BIOLOGY 215
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  • 1. BIOLOGY 215 GENETICS Bruce Wightman Spring 2009 Office: NSB 220 Lab: NSB 221 wightman@muhlenberg.edu x3254 researchers connected the dots be- tween biochemistry and Mendelian genetics. The end of the 20th century Lecture and discussion meets MWF saw the birth of genomics—an in- from 11:30-12:20 in Trumbower 311. formation-oriented approach that combined the power of computers Lab sections meet on Tuesday or and information technology with ge- Wednesday afternoons, as sched- netic data. uled, from 1:30-4:20 PM in Shank- weiler 243S. This course will focus primarily on issues that are explicitly genetic— many applications of genetics are also covered in Molecular Biology, Cell Biology, Developmental Biology, Neuroscience, and Microbiology. We Genetics is the discipline that studies will emphasize the experimental the nature of biological diversity and practice of genetics—this is an as- inheritance. In essence, Genetics tonishingly fast-moving area of sci- concerns itself with two major ques- ence. Therefore, this course will be tions: 1) What are the mechanisms as much about how science gets for determining diversity within a done as what we’ve learned. We will species? 2) What are the mecha- perform laboratory experiments that nisms by which biological character- reflect current procedures and the istics are inherited by offspring? Hu- experimental approaches of genet- mans have practiced manipulative ics. We will also read selected pri- genetics since antiquity, millennia mary scientific literature that focus before it became a scientific disci- on genetic issues; no class focusing pline. For example, early humans on an active area of scientific re- selectively bred animals and plants search is complete without some for agricultural purposes, and many treatment of the literature. My princi- had inbreeding taboos. The scientific ple aim is to attempt both breadth of study of genetics began with the re- coverage, from population to mo- discovery of Gregor Mendel’s fa- lecular genetic approaches, and mous pea experiments about 1900. depth, with specific forays into more The middle of the 20th century saw detailed examples of how genetics is the birth of molecular genetics, as used to learn more about biology.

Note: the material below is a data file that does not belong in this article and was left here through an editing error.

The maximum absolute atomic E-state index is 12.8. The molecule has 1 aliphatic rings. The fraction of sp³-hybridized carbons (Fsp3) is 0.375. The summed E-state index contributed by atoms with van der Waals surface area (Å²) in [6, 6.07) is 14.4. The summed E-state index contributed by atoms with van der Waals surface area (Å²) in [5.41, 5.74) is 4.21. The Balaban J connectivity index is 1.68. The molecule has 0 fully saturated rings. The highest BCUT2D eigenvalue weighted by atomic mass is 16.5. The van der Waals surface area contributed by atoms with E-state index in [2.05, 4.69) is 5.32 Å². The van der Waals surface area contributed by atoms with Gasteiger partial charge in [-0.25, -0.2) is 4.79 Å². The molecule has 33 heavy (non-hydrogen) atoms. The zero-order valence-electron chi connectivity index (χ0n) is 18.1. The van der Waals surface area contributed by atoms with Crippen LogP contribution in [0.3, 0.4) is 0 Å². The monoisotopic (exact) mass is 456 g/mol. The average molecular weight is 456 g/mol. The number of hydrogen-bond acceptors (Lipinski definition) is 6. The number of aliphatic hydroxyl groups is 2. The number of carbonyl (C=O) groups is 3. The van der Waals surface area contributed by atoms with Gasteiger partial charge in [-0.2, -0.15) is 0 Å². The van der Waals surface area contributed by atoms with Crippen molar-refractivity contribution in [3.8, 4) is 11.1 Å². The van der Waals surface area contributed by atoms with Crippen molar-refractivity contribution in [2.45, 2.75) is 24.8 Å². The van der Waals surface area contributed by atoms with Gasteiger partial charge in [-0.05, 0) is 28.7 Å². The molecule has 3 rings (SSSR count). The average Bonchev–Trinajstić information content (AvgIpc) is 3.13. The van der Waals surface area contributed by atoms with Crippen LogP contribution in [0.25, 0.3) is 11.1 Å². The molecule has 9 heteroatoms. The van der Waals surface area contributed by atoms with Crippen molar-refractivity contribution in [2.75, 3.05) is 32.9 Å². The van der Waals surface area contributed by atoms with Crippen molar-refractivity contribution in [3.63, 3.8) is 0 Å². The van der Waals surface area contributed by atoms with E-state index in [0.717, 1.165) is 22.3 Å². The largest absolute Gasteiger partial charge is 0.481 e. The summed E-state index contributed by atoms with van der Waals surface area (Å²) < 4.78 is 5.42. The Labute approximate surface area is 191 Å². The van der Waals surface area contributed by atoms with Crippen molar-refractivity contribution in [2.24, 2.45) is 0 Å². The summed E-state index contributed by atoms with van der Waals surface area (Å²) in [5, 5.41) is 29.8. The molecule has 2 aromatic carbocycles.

• 2. SCHEDULE DATE DAY TOPIC READING ASSIGNMENTS TRANSMISSION GENETICS 12-Jan M Variation, genetics, and environment Ch. 1, p. 68-72 14-Jan W From clinic to protein: A Case Study 16-Jan F Human Mendelian genetics Ch. 2 19-Jan M NO CLASS 21-Jan W Human Mendelian genetics pp 660-664 Homework 1 23-Jan F Gene interactions Ch. 3; pp 224-226 26-Jan M Gene interactions Ch. 3 Homework 2 28-Jan W Mutation Ch. 7.1, 8.6, 20.2; pp 257-261 20-Jan F Mutation Ch. 7.1, 8.6, 20.2; pp 257-261 2-Feb M Mutation Ch. 7.1, 8.6, 20.2; pp 257-261 Homework 3 4-Feb W Chromosomes Ch. 4, 14 6-Feb F EXAM I 9-Feb M NO CLASS 11-Feb W NO CLASS 13-Feb F Chromosomes Ch. 4, 14 16-Feb M Aberrant chromosome segregation Ch. 4, 14 Homework 4 18-Feb W Aberrant chromosome segregation Ch. 4, 14 20-Feb F Gene mapping Ch. 5, 11.1 23-Feb M Gene mapping Ch. 5, 11.1 Take Home #1 25-Feb W Gene mapping Ch. 5, 11.1 27-Feb F Gene mapping Ch. 5, 11.1 Homework 5 SPRING BREAK POPULATION GENETICS 9-Mar M Population genetics Ch. 21 11-Mar W Population genetics Ch. 21 13-Mar F Population genetics Ch. 21 16-Mar M Evolutionary genetics Ch. 22 Homework 6 18-Mar W Quantitative genetics Ch. 11.4 20-Mar F Human ancestry Ch. 11.5 23-Mar M Make-up/Review 25-Mar W EXAM II MOLECULAR GENETICS 27-Mar F Microbial genetics Ch. 15 30-Mar M Microbial genetics Ch. 15 Homework 7 1-Apr W Gene cloning Ch. 9, 11.3 3-Apr F Gene cloning Ch. 9, 11.3 6-Apr M Genetic engineering Ch. 9.1, 9.4, 20.2 8-Apr W Genetic engineering Ch. 9.1, 9.4, 20.2 10-Apr F NO CLASS 13-Apr M NO CLASS GENOMICS 15-Apr W Genomics Ch. 10, 12 17-Apr F Genomics ` Take Home #2 20-Apr M Genomics Ch. 10, 12 GENETIC INQUIRY 22-Apr W Developmental genetics Ch. 20 24-Apr F Behavioral genetics 27-Apr M Behavioral genetics 29-Apr W Genetics of cancer Ch. 19 2